If you were to ask me 10 years ago, 18-years-old and a recent high-school graduate, where I saw myself in a decade, building trails with the New York-New Jersey Trail Conference would have never even crossed my mind.
You see, I hated getting dirty. I was not the “outdoorsy-type.” And I had a plan—I mean, doesn’t everyone? I was following in a path that I thought was expected of me: high school, college, get a job, you know the deal. Looking back now, I can’t actually say that I knew what I was doing or who I was doing it for. I can comfortably say that I had no idea who I was or what I truly wanted out of this life, and that is more than okay.
Fast-forward 10 years: I've got a college degree plus some extra, moved to California (and back), spent too many hours behind a desk, made a promising business attempt that took a piece of my heart with it when it fell apart, and suddenly, I am 28-years-old and feeling like I am starting my life over. It's both scary and incredibly liberating all at once.
A lot of change happened in my life over the last 10 years, but hands down, the best was adopting a dog while I lived in California. Layla, a crazy German short-haired pointer/pitbull mix, had more energy and required more attention than I ever anticipated, so we started hiking. Layla has made me fall in love with nature. She has taught me to find comfort in the outdoors, to appreciate adventure and exploring new places, to find excitement in the simple beauties that are everywhere around us, and yes, she even taught me that getting dirty is pretty fun! These days, we are out on a trail every day and always looking for new places to explore and travel to. So when I found myself applying for a position to build trails through AmeriCorps and the Trail Conference Conservation Corps, it felt right.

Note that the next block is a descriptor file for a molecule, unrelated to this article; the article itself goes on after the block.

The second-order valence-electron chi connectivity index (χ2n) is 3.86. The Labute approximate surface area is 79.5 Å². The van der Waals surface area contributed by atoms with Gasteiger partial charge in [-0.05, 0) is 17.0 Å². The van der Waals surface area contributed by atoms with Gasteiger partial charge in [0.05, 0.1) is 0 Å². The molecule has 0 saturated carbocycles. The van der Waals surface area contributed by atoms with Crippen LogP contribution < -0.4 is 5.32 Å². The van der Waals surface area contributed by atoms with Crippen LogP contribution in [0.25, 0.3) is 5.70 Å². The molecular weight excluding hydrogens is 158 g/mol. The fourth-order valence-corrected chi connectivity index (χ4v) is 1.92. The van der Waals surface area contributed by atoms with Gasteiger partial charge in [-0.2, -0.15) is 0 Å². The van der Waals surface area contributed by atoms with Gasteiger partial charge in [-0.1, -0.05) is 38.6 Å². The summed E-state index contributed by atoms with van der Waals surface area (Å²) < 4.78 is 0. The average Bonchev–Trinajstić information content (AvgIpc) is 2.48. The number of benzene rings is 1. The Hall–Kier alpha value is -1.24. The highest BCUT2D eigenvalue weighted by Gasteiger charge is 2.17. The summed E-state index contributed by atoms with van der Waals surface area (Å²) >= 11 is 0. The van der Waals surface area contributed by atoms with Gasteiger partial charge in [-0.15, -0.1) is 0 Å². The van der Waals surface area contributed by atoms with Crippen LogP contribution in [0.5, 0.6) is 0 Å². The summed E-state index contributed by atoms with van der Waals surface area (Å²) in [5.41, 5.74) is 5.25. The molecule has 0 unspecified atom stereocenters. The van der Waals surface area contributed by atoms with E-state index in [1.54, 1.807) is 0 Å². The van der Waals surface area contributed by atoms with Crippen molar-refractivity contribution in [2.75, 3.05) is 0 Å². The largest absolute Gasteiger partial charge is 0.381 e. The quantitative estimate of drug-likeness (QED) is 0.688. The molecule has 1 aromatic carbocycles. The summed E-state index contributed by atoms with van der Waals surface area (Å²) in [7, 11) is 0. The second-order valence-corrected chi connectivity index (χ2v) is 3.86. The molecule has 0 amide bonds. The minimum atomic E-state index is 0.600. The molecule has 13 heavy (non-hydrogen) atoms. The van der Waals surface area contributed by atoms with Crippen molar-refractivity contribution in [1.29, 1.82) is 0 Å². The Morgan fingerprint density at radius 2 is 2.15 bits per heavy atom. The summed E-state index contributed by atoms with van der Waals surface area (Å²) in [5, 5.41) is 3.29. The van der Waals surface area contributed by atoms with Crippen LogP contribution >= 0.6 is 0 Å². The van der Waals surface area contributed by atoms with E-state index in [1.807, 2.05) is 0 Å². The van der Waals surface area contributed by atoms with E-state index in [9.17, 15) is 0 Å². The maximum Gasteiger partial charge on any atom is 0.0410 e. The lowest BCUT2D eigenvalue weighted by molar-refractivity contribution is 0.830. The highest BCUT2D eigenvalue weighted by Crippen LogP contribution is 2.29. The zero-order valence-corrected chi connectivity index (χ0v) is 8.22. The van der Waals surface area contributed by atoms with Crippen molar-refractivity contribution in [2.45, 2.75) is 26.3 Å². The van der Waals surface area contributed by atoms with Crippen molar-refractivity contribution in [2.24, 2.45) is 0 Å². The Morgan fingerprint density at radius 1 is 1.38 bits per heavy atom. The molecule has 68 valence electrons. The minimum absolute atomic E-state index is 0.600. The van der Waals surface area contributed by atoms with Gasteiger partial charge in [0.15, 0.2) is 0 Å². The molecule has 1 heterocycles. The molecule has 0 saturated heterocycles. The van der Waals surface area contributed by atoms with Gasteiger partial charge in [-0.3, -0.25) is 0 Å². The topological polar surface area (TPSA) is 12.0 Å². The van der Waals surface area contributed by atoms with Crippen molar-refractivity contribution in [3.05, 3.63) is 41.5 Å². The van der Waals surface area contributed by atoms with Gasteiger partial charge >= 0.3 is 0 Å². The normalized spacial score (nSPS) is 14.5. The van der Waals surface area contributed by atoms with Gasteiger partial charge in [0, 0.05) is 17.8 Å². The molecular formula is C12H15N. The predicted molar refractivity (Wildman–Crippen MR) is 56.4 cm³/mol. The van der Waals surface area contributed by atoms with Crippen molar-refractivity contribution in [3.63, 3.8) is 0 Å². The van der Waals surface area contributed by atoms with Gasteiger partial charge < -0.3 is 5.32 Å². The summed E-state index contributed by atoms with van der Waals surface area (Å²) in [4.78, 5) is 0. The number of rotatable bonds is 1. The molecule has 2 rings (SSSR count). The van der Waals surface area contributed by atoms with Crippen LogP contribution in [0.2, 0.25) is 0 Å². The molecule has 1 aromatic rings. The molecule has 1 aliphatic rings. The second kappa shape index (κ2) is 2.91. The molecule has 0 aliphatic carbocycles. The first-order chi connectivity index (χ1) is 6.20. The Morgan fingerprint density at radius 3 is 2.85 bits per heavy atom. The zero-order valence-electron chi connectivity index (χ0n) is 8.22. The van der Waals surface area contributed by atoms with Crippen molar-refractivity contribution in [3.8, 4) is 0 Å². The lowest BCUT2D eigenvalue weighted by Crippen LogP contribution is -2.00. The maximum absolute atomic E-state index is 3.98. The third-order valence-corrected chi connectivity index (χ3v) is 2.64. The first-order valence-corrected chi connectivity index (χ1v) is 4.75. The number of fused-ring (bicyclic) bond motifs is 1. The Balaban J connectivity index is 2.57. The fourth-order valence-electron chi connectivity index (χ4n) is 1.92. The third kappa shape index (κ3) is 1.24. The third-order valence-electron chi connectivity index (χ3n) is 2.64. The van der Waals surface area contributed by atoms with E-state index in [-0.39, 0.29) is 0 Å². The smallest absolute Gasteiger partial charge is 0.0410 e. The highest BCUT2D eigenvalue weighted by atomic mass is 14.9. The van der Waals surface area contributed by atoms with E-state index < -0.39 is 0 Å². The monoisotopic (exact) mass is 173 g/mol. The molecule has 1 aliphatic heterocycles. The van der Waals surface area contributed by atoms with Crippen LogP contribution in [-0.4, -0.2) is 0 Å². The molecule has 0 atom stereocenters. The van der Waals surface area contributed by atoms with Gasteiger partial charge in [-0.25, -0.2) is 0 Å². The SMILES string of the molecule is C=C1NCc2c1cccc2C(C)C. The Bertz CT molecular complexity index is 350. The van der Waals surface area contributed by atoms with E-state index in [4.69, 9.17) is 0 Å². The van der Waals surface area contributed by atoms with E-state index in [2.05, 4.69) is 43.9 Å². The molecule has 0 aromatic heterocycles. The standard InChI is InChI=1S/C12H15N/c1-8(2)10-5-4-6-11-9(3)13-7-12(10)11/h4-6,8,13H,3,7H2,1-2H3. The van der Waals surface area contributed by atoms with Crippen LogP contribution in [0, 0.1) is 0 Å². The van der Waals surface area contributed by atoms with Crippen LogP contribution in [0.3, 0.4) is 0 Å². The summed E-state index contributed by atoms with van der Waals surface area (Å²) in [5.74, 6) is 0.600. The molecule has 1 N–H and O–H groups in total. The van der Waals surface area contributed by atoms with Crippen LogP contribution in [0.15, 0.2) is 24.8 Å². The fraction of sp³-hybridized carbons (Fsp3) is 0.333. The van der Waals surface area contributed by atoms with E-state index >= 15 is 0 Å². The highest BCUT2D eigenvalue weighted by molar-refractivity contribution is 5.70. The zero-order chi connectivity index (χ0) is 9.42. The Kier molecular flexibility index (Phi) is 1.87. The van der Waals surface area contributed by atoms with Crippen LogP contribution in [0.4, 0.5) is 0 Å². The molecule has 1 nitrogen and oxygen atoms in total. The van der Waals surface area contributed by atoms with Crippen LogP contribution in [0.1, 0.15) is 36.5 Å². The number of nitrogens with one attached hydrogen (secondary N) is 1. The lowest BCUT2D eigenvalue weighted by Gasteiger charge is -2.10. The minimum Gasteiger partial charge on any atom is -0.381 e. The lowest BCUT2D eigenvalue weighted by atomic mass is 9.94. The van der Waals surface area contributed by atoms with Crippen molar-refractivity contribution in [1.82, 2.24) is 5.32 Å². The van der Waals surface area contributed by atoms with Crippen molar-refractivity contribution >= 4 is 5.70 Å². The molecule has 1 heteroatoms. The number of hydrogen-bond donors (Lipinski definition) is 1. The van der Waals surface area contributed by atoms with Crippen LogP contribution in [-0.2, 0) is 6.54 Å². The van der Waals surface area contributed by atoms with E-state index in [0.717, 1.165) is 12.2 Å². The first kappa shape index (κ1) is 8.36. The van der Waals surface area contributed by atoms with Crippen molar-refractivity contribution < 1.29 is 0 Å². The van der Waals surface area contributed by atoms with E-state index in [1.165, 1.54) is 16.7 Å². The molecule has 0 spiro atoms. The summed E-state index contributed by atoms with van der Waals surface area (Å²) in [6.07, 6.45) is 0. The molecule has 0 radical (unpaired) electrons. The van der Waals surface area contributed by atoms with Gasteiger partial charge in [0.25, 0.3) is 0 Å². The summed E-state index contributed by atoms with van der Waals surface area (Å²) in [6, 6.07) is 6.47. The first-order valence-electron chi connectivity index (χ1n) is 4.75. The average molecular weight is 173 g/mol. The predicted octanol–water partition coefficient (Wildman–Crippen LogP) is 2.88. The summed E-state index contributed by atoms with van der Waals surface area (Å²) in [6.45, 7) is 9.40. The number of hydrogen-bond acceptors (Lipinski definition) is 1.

Now I am in the final weeks of my season with the crew. I’ll admit—I wasn’t quite sure what I was getting myself into when this season started, but I can confidently say that this has been one of the best experiences I have ever had. In three short months, I have been part of a crew, dubbed the “winter crew,” that has built a wooden bridge in Wappinger Falls, and helped finish moving and setting stone steps on the Platte Clove Preserve Trail in the Catskills. We have helped to move and set stone steps on the original section of the Appalachian Trail on Bear Mountain, but most significantly, we have been working to complete a multi-use trail in Sterling Forest, one for mountain bikers, hikers, and equestrians to explore and enjoy. I just cannot say enough about what coming to work on this trail every day has taught me.
First of all, I started this season with two field managers, Erik and Tori, who both have such a love and passion for their work and the outdoors. To have had the opportunity to work and learn from them has been inspiring and valuable beyond words. Our crew leader, Olivia, is one of the nicest, most patient and genuinely helpful people I have come to know in my life, and Holly and Ryan, the two other members of our crew, are two of the most hard-working individuals I have ever had the pleasure of working with. We settled into a groove early into our season, communication came easy, and with a lot of learning, hard work, and a healthy mix of me being the "trail clown," we have laughed and sweat our way too quickly through this season. With each day on the trail, I not only found myself becoming more and more comfortable with the tasks in front of me, but I also felt myself falling into a routine that felt so natural and gratifying.